cp myprogram $HOME/bin/

Then make the start-up script executable.

$ chmod 755 ./program/

Go ahead and create a self-extracting installer, and package the start-up script along with it as follows.

$ ./program ./ "SFX installer for program" ./

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Dan Nanni is the founder and also a regular contributor of He is a Linux/FOSS enthusiast who loves to get his hands dirty with his Linux box. He likes to procrastinate when he is supposed to be busy and productive. When he is otherwise free, he likes to watch movies and shop for the coolest gadgets.

7 thoughts on “How to create a self-extracting archive or installer in Linux

  1. I think the most useful place for SFX is for easily installing programs for my own use (in my own home directory) rather than needing to have root (or sudo) access). It would be nice if it also included (by default) an 'uninstall' option. One of my biggest complaints on linux is when I install a program without any available .deb file (e.g. newest version of Adobe Acrobat Reader) and not being sure how to cleanly uninstall it, especially if root (or sudo) was needed to install it in the first place.

    To be honest, while using .deb, .rmp, Pacman, .tgz (Slackware) etc. to install the applications I want, is convenient and relatively save, actually producing (and testing) all of these versions (and others like PETget or Equo) for my new Linux program is a pain!

    It might be nice (in terms of security) if makeself would by default check and ensure that the resulting SFX can never be run as root? Since root can always do everything on Linux/UNIX this will probably not be possible or really useful against malicious programmers, but might at least prevent some accidental security issues (i.e. overwriting some .so file with a version that is incompatible with the distro default).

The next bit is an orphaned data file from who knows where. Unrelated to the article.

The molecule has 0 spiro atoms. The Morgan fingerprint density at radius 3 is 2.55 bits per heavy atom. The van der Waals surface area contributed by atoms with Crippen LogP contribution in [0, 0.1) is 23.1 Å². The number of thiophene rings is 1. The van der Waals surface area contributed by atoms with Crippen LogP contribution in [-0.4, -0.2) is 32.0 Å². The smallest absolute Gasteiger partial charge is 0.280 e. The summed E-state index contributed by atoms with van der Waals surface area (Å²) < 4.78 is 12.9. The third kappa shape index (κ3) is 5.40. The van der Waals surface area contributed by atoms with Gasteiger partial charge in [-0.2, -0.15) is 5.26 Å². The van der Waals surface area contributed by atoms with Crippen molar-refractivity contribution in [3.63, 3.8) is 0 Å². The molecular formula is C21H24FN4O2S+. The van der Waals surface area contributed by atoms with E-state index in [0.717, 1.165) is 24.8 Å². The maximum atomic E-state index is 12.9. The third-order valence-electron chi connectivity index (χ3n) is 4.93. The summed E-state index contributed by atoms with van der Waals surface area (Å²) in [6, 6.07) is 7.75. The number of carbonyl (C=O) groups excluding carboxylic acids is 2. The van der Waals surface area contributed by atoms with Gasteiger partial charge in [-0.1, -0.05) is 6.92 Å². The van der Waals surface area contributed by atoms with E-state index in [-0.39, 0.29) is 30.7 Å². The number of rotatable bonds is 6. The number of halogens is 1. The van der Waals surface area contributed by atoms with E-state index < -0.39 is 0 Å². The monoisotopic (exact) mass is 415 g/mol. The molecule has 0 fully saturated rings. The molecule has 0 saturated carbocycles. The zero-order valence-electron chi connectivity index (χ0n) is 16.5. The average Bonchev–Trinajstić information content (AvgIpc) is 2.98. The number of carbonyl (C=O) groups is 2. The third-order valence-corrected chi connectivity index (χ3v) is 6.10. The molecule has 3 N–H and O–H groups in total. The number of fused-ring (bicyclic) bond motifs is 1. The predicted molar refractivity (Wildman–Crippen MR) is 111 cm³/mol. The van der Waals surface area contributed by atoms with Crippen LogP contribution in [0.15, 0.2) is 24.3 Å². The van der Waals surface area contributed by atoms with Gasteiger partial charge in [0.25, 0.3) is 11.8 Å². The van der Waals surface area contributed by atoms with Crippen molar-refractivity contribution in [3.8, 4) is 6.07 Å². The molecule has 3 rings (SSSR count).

2. (Win-)RAR is far superior compression and feature wise to every archival tool available under Linux, recently tested.

    And the installation of external programs (NOT from reprositories) is THE key feature of personal computing. Linux as Unix misses this feature up to now, and stays therefore in the IT medieval of the seventies with mainframes and workstations.

  3. Call me old fashioned, but why do I need an sfx on Linux? There are much cleaner ways for installing software on every Linux distribution.

  4. The best way is "don't do it." Those are huge security risks and only ever got popular in the first place because Windows doesn't ship with proper compression or archival tools.

    • I agree that the main problem of self-extracting archives, especially blob installers run with superuser privilege, is their potential security risks. You will have to trust whoever provides SFX archives.

  5. Thank you!
    Your post was very helpful (to find makeself at first, and to use it after).
    I was creating an installer for Virtual Volumes View, and makeself was a great help at the way to distribute the resulting self extracting and installation archive.
    My installer was a text installer and now acts (almost) like Nvidia ones.
    Thanks again for the guidance.